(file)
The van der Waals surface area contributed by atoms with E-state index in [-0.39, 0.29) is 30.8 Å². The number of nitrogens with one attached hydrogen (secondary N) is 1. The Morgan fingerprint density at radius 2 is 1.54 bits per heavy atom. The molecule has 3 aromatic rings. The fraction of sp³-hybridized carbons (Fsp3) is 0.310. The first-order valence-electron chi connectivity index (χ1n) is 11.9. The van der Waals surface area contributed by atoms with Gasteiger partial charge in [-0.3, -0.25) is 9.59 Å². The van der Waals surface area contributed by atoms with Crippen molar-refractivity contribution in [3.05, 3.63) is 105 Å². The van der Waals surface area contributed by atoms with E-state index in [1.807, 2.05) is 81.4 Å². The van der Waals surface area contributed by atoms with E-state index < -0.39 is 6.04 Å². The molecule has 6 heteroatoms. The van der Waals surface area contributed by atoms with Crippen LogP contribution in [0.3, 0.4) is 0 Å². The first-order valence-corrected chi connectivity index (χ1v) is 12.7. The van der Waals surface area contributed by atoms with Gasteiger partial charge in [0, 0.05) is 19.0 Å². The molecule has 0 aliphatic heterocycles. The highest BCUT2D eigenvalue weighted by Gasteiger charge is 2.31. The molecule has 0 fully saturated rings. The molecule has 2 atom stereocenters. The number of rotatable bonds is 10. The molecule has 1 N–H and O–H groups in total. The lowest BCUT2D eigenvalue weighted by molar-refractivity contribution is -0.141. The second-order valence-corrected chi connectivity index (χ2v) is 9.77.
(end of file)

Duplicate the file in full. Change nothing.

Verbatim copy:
The van der Waals surface area contributed by atoms with E-state index in [-0.39, 0.29) is 30.8 Å². The number of nitrogens with one attached hydrogen (secondary N) is 1. The Morgan fingerprint density at radius 2 is 1.54 bits per heavy atom. The molecule has 3 aromatic rings. The fraction of sp³-hybridized carbons (Fsp3) is 0.310. The first-order valence-electron chi connectivity index (χ1n) is 11.9. The van der Waals surface area contributed by atoms with Gasteiger partial charge in [-0.3, -0.25) is 9.59 Å². The van der Waals surface area contributed by atoms with Crippen molar-refractivity contribution in [3.05, 3.63) is 105 Å². The van der Waals surface area contributed by atoms with E-state index in [1.807, 2.05) is 81.4 Å². The van der Waals surface area contributed by atoms with E-state index < -0.39 is 6.04 Å². The molecule has 6 heteroatoms. The van der Waals surface area contributed by atoms with Crippen LogP contribution in [0.3, 0.4) is 0 Å². The first-order valence-corrected chi connectivity index (χ1v) is 12.7. The van der Waals surface area contributed by atoms with Gasteiger partial charge in [0, 0.05) is 19.0 Å². The molecule has 0 aliphatic heterocycles. The highest BCUT2D eigenvalue weighted by Gasteiger charge is 2.31. The molecule has 0 fully saturated rings. The molecule has 2 atom stereocenters. The number of rotatable bonds is 10. The molecule has 1 N–H and O–H groups in total. The lowest BCUT2D eigenvalue weighted by molar-refractivity contribution is -0.141. The second-order valence-corrected chi connectivity index (χ2v) is 9.77.